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Hippocampal Interneurons and Their Role in the Control of Network Excitability

Chris J. McBain, PhD
  • Chris J. McBain, PhD, Head, Section on Cellular and Synaptic Physiology
  • Kenneth Pelkey, PhD, Staff Scientist
  • Ramesh Chittajulla, PhD, Senior Research Fellow
  • Gulcan Akgul, PhD, Postdoctoral Fellow
  • Elizabeth Barksdale, PhD, Postdoctoral Fellow
  • Michael Craig, PhD, Postdoctoral Fellow
  • Jason Wester, PhD, Postdoctoral Fellow
  • Megan Wyeth, PhD, Postdoctoral Fellow
  • Xiaoqing Yuan, MSc, Biologist
  • Geoff Vargish, BS, Graduate Student
  • Steven Hunt, Biologist
Figure 1

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Figure 1. Interneurons in the GAD-65 GFP mouse

Numerous subpopulations are present within a hippocampal section derived from a GAD-65 GFP–transgenic mouse (GAD-65, the enzyme that catalyzes the synthesis of GABA, is a glutamic acid decarboxylase).

Cortical and hippocampal local-circuit GABAergic inhibitory interneurons are “tailor-made” to control Na+- and Ca2+-dependent action potential generation, regulate synaptic transmission and plasticity, and pace large-scale synchronous oscillatory activity. The axons of this diverse cell population make local, usually short-range projections (some subpopulations project their axons over considerable distances) and release the inhibitory neurotransmitter gamma-aminobutyric acid (GABA) onto a variety of targets. A mounting appreciation of the roles played by interneurons in several mental health conditions such as epilepsy, stroke, Alzheimer's disease, and schizophrenia have placed this important cell type center stage in cortical circuit research. Our main objective is to understand the developmental programs that regulate their integration into cortical circuits and how both ionic and synaptic mechanisms regulate the activity of cortical neurons at the level of small, well-defined networks. To this end, we use a variety of electrophysiological, immunohistochemical, molecular, and genetic approaches in both wild-type and transgenic animals. Over the past five years, we have continued our study of the differential mechanisms of glutamatergic and GABAergic synaptic transmission and plasticity within the hippocampal formation and the modulation of voltage- and ligand-gated channels expressed in inhibitory neurons. We also incorporated genetic approaches to unravel the embryogenesis and development of hippocampal interneurons and the circuits in which they are embedded. We are particularly interested in discovering the rules that dictate co-ordinated protein expression in nascent interneuron subpopulations as they migrate and integrate into the developing cortical circuit.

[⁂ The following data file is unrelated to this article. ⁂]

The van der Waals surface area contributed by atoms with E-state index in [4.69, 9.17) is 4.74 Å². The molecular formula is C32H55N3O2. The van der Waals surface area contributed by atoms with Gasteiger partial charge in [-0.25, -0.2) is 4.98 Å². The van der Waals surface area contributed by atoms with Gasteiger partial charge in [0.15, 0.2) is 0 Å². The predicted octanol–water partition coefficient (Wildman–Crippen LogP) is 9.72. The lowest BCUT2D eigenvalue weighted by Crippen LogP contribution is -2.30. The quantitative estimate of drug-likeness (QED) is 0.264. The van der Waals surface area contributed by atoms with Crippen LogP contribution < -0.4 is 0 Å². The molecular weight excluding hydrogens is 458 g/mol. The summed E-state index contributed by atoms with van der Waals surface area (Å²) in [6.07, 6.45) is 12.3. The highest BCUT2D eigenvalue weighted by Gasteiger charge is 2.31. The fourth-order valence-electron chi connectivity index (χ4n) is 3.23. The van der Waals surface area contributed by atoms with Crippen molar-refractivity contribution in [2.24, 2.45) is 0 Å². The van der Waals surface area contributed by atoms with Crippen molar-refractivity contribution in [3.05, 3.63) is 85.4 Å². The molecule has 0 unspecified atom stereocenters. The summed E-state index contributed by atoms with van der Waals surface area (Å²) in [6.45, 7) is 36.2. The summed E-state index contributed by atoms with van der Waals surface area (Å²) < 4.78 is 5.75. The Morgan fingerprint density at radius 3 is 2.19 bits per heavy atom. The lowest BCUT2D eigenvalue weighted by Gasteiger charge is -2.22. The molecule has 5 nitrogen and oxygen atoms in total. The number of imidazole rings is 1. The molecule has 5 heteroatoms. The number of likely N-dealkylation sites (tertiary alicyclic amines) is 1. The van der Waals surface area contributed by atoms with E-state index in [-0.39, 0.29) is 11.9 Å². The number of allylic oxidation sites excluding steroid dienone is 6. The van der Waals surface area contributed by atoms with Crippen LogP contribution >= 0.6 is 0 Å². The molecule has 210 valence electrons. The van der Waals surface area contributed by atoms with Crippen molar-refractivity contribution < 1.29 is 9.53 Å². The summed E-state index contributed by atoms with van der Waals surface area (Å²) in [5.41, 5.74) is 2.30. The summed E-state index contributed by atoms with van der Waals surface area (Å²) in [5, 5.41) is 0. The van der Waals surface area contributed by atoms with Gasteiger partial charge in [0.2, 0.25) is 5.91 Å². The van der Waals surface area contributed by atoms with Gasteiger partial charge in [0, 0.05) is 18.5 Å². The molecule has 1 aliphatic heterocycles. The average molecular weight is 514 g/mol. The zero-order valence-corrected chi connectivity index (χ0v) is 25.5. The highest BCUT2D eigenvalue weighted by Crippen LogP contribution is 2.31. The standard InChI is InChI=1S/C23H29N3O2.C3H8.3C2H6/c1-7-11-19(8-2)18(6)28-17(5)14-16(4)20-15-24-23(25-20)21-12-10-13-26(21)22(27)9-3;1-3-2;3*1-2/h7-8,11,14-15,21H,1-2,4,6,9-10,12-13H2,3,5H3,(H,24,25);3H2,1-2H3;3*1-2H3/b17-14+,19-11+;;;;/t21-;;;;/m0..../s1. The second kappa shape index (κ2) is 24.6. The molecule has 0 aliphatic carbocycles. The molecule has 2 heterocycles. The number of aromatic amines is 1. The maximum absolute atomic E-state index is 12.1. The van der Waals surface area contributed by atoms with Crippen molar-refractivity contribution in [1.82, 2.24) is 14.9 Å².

Dual embryonic origins of functionally distinct hippocampal O-LM cells revealed by differential expression of the serotonin receptor 5-HT3AR